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Are Your Kids Gambling?

Are Your Kids Gambling?

March is Problem Gambling Awareness Month.

The goal of this campaign is to educate everyone about the warning signs of problem gambling and promote the availability of help and hope both locally and nationally.
It’s true that for most people, gambling is innocent fun; most New Jerseans gamble once in a while and don’t experience many negative consequences. However, a growing number of teens are gambling, and that’s a concern for many.

What type of gambling activities do youth enjoy most? There are the “free” Internet gambling‐type games, various card games, especially poker, sports gambling, and betting on personal skill competitions.

Those of us who work in prevention know, like with alcohol and drugs, that the earlier on in life a person begins to gamble, the more likely that individual is to develop a problem later in life. Which is why parents, educators, and other adults should consider the potential pitfalls of gambling among our youth.

Consider that young people don’t always yet have the best coping or decision-making skills. They also easily hide a gambling problem. And for many, the problem develops over several years. Many problem gamblers say they started out gambling at an early age–approximately 10 years old. Remember. With no needle marks, drowsy walking, bloodshot eyes, or other tell-tale signs, a young person who has a gambling problem can easily hide it.

Why should we be concerned? Authoritative researchers have identified several risk factors for youth problem gaming including (but not limited to):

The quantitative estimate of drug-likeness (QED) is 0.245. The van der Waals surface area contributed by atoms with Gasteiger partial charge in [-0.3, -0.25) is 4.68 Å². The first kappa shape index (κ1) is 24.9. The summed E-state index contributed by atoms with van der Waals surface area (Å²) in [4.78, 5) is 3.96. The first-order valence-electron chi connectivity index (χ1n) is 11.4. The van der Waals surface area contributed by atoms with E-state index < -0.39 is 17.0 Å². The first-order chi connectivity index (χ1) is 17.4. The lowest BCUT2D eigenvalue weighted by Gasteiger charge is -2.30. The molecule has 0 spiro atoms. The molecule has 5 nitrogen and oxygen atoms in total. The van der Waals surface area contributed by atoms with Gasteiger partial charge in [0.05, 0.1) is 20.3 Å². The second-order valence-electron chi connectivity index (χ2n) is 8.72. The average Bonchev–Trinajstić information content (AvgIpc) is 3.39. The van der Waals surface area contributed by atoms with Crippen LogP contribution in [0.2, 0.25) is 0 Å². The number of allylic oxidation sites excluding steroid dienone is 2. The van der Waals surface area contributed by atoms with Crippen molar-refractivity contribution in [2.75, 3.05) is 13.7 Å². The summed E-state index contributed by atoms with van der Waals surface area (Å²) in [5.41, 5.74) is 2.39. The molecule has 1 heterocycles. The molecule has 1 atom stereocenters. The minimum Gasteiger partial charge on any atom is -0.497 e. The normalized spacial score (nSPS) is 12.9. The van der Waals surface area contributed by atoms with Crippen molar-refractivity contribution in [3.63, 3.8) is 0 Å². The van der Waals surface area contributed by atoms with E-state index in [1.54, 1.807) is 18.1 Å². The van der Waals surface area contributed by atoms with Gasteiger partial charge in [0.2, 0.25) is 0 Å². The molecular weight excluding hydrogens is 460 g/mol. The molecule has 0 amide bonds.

• Delinquency and crime;
  • Poor academic performance;
  • High levels of suicide ideation and suicide attempts;
  • More depressive symptoms;
  • Poor family connectedness; and
  • Low perceived social support.

The general approach to preventing problem gambling among youth is to reduce risk levels by enhancing protective factors, such as family cohesion and connectedness to school, while strengthening their coping abilities and the surrounding environment. This philosophy, while contrary to the traditional approach to drugs of “just say no,” focuses on increasing their resiliency, if they do gamble, and what can be done when they experience difficulty.

Most researchers agree that no one prevention strategy should be used to the exclusion of others, and no one single prevention approach to adolescent drug and alcohol abuse has been found to be uniformly successful. This likely holds true for gambling prevention. However, we can all agree that parents’ role in prevention is paramount.
The first thing parents should do is talk to their children.

Communicating with a child or teen begins with listening. Encouraging conversation about gambling does not mean that you agree with the behavior. In reality, it can help children make informed choices about their own behavior. Also, it is important to be aware that children are more likely to gamble if they observe their family members gambling or hear their family members talking excitedly about gambling. Limiting or eliminating gambling activities in the home and replacing these with non-gambling family activities can help create a fun family environment.

If you think your child is gambling you have many options, including seeking professional help. Here are some general steps to follow: Start by learning all you can about gambling and its risks; Be aware of your own gambling behavior and beliefs; Encourage discussions and questions about gambling; Listen to what your child has to say; Set limits on time, money and frequency of gambling if problems are not severe; and, seek professional assistance if you think the problem is severe. For information and referrals, you can call our offices at 732-254-3344.

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Monday, 16 December 2019

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